Wednesday, 27 February 2013

27th February 1813: 'A Diligent Enquirer' responds again to 'An Attentive Hearer'

MR. EDITOR—It is much more difficult to silence than to confute “an Attentive Hearer:” but I will make another effort to submit his assertions to a test from which it will not be easy for evasion itself to rescue him. In his last letter he again asserts, that Mellor, at the place of execution, used the expressions “die game” and “us poor murderers.” I say, that neither of these expressions fell from his lips. Here then is an assertion against assertion, only with this important difference, that, to a certain extent, the reverend gentleman who attended the malefactors in their last moments, confirms my declaration, and falsifies that of my opponent. But for the present I will wave Mr. Brown's authority, decisive as it is, and consider the matter as resting merely on the ipse dixit of an anonymous writer. Men whose names have no reason to expect public credence, in any disputed case, except so far as their assertion are supported by the authorities: here then we come to the pinching point—let “an Attentive Hearer” produce his authorities confirmatory of his assertions, and I will produce mine; and by way of a beginning, I will undertake to produce the names of six persons, who were all present at the execution, all men of indisputable character and veracity, and all so situated at the time as to hear distinctly every word that was uttered, and who will one and all declare most positively that the words put into Mellor’s mouth by “an Attentive Hearer,” were not uttered by him; it being understood that an “Attentive Hearer” shall produce an equal number of authorities, of character equally free from suspicion, who will declare that Mellor did use those words; and to avoid further evasion, it shall be at his option whether the names of the authorities be published, or merely handed to the printers of the respective papers, for the the inspection of those that may interest themselves in this wire-drawn dispute. His election on this point he will make in his next letter.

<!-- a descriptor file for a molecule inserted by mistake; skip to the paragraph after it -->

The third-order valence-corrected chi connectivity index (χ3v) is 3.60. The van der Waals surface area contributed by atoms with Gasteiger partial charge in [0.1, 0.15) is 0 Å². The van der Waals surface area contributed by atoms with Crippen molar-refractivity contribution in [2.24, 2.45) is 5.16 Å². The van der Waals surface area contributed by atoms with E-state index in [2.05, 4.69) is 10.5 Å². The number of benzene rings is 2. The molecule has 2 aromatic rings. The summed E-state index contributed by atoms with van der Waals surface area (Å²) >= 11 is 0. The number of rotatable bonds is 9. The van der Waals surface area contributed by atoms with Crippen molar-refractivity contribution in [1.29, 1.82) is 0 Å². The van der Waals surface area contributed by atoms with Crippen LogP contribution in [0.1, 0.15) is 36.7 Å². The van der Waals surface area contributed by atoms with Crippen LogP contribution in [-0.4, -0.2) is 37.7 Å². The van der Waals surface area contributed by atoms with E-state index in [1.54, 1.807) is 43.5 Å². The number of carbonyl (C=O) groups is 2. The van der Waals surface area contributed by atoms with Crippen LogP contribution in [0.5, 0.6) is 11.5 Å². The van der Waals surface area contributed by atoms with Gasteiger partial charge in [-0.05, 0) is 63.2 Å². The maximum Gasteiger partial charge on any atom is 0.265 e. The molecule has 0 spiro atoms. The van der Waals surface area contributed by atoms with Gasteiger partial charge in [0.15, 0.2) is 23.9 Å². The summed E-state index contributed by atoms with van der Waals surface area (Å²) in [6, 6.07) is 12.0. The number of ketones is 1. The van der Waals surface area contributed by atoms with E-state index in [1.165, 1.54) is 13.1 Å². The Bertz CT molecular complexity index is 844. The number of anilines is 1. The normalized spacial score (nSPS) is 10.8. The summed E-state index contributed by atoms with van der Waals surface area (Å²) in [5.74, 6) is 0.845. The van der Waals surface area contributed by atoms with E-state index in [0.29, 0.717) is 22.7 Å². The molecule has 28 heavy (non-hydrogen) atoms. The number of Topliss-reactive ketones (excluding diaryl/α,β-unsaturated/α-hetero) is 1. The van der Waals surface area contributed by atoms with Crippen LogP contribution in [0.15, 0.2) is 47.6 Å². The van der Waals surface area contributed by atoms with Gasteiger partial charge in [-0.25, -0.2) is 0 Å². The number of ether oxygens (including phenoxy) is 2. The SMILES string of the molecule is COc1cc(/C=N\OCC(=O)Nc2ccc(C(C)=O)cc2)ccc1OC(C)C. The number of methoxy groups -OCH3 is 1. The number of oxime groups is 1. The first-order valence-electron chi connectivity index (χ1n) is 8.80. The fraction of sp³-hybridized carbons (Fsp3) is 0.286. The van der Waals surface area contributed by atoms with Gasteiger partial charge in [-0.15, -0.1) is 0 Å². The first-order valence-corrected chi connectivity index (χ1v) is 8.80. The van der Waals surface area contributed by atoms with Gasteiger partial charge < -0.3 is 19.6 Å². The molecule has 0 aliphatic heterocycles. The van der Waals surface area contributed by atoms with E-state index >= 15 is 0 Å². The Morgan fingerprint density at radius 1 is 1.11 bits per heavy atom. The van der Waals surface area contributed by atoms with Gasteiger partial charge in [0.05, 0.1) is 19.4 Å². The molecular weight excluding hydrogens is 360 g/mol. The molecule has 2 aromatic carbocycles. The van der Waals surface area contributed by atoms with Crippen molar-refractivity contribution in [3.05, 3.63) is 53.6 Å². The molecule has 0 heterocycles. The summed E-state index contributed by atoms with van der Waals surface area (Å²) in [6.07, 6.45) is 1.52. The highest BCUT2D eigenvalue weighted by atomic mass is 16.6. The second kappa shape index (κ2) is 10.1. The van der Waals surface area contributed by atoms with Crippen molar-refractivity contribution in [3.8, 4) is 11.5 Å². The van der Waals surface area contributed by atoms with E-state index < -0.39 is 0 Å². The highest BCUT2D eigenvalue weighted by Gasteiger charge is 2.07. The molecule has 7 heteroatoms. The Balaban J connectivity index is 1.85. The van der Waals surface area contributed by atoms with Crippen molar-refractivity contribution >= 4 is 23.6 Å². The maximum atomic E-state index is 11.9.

Should he decline this challenge, as he did the wager of charity, he will be truly chargeable with having attempted to practice upon public credulity, and with having, for six weeks, amused the readers of the Intelligencer with unsupported fictions.


This letter was published in the Leeds Mercury of 27th February 1813.

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